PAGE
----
Introductory Chemical Dynamics: Using the Chemical Potential from the Start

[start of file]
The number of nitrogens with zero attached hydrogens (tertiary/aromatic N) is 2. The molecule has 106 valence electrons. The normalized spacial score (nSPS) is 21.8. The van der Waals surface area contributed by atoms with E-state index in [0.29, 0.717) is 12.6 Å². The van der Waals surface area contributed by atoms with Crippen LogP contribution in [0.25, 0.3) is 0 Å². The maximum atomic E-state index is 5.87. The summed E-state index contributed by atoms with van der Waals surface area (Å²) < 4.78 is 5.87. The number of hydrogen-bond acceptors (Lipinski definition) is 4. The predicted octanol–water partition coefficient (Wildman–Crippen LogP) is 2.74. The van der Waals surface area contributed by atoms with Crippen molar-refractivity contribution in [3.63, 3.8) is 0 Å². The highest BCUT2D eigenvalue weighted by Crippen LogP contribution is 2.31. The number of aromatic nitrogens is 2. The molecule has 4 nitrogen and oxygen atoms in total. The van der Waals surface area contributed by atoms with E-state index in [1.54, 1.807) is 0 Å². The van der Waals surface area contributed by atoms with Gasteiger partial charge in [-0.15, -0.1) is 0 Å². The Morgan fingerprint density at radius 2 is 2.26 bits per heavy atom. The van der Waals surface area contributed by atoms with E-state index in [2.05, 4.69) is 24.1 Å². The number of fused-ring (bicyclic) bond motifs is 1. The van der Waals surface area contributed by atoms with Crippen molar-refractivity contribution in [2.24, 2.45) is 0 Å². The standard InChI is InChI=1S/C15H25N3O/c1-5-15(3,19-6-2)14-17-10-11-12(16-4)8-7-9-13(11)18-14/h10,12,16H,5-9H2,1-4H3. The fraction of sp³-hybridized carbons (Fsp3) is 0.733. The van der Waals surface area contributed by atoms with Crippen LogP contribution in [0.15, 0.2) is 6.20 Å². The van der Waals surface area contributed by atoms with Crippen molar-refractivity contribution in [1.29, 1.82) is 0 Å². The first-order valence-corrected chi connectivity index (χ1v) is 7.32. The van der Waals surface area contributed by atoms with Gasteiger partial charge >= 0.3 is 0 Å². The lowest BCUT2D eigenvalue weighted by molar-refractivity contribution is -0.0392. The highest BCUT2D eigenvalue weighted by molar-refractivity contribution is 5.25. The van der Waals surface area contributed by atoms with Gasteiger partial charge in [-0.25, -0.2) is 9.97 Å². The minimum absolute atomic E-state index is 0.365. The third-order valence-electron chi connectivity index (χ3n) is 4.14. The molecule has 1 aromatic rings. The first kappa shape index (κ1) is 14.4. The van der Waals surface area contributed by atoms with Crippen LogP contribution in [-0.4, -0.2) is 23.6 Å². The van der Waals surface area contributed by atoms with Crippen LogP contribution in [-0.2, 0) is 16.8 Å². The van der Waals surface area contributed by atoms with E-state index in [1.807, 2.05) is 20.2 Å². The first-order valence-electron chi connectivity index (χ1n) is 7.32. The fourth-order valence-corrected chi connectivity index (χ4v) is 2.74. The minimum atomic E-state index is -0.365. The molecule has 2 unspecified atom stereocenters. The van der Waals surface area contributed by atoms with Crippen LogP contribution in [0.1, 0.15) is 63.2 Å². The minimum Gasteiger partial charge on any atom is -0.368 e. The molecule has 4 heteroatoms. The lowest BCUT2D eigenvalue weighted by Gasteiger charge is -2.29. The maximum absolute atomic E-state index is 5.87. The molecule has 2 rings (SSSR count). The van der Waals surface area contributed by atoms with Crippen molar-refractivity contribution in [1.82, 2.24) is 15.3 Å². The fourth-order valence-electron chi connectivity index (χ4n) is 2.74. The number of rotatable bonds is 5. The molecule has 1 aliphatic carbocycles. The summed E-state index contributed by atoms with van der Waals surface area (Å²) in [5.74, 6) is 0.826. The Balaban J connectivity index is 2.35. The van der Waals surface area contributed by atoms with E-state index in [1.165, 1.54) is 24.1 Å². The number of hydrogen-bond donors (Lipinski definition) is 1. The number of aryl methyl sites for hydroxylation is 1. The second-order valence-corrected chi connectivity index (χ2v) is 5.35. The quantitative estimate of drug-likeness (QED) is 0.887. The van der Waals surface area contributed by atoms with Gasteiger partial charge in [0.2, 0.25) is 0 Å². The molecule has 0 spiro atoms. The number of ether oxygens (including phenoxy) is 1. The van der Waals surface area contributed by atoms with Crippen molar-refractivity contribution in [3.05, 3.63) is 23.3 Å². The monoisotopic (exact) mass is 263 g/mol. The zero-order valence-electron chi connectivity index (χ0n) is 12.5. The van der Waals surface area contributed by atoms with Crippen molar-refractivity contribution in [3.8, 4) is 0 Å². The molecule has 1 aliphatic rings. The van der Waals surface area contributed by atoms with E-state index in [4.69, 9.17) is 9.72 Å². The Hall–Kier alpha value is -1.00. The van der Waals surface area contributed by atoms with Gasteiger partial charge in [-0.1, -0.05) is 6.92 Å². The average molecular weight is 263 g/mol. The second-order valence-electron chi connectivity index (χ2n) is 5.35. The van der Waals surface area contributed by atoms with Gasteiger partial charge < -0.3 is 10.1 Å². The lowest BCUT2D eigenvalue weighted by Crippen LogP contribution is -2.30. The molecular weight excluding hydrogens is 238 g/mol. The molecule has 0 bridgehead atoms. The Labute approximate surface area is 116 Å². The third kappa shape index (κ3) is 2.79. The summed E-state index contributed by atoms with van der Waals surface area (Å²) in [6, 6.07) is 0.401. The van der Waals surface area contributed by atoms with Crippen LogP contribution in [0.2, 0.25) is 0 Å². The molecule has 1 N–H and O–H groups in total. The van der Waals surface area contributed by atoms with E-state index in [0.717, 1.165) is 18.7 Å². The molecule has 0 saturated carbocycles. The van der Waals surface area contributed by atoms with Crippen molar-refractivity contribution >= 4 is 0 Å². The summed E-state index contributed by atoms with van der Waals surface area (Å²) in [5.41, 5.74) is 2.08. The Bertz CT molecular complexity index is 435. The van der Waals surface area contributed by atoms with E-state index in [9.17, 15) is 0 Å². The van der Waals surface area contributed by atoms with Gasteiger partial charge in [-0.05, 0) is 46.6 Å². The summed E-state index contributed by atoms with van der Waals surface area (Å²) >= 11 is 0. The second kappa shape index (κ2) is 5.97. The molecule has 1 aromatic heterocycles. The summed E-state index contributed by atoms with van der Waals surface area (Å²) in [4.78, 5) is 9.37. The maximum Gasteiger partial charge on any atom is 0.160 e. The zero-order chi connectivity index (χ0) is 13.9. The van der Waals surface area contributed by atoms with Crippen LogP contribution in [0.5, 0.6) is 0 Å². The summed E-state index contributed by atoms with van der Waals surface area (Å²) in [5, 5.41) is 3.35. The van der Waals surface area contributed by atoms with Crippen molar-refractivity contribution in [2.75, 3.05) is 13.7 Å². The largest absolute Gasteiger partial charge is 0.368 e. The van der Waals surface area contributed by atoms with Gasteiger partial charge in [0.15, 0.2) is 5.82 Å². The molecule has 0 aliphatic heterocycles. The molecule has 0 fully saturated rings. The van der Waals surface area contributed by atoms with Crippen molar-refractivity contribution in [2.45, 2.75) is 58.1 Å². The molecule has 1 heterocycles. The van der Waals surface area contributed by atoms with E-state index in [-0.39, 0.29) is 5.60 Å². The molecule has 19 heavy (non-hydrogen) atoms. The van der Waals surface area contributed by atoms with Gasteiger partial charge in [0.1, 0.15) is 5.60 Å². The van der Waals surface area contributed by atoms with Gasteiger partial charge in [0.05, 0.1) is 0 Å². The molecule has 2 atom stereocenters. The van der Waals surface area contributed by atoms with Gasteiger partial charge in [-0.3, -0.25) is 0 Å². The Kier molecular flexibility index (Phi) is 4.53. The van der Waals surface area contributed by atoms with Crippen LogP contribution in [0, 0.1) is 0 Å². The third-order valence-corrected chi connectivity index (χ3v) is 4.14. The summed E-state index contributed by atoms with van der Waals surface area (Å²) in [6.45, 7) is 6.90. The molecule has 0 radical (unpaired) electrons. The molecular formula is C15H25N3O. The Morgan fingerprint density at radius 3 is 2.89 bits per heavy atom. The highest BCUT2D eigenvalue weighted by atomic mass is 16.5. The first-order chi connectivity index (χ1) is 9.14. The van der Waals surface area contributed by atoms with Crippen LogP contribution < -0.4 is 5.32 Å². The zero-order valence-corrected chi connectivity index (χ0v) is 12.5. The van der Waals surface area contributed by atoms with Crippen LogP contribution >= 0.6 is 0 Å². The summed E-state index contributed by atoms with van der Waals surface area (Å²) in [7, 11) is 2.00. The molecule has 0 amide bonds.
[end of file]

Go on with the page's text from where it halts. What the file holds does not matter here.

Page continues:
Chemical processes -those associated with the transport, change, and reaction of substances- open up a rich world of phenomena which is just as interesting for physics as it is for chemistry or biology. Historically, the wealth of phenomena has led to a plethora of forms of description. Largely through the work of Georg Job, it has become clear in recent years that descriptions can be unified if the chemical potential is given its proper relevance in models of chemical change. To make use of the power of the chemical potential in describing chemical phenomena, the concept should be introduced from the beginning in any course of chemistry or chemical physics. It is equally important to motivate this construct intuitively and not make it a quantity derived laboriously from other seemingly more basic ones. In this paper, we present and discuss a number of phenomena whose description suggests the existence of a unifying concept of chemical driving force. Using analogical reasoning, i.e., by comparing descriptions of chemical processes to theories of fluids, electricity, or heat, we see that the driving force can be conceived of as the difference of the chemical potential of the species involved in transports or reactions. It will be demonstrated how the idea of the chemical potential and its difference can lead to rather simple yet powerful models of chemical change.
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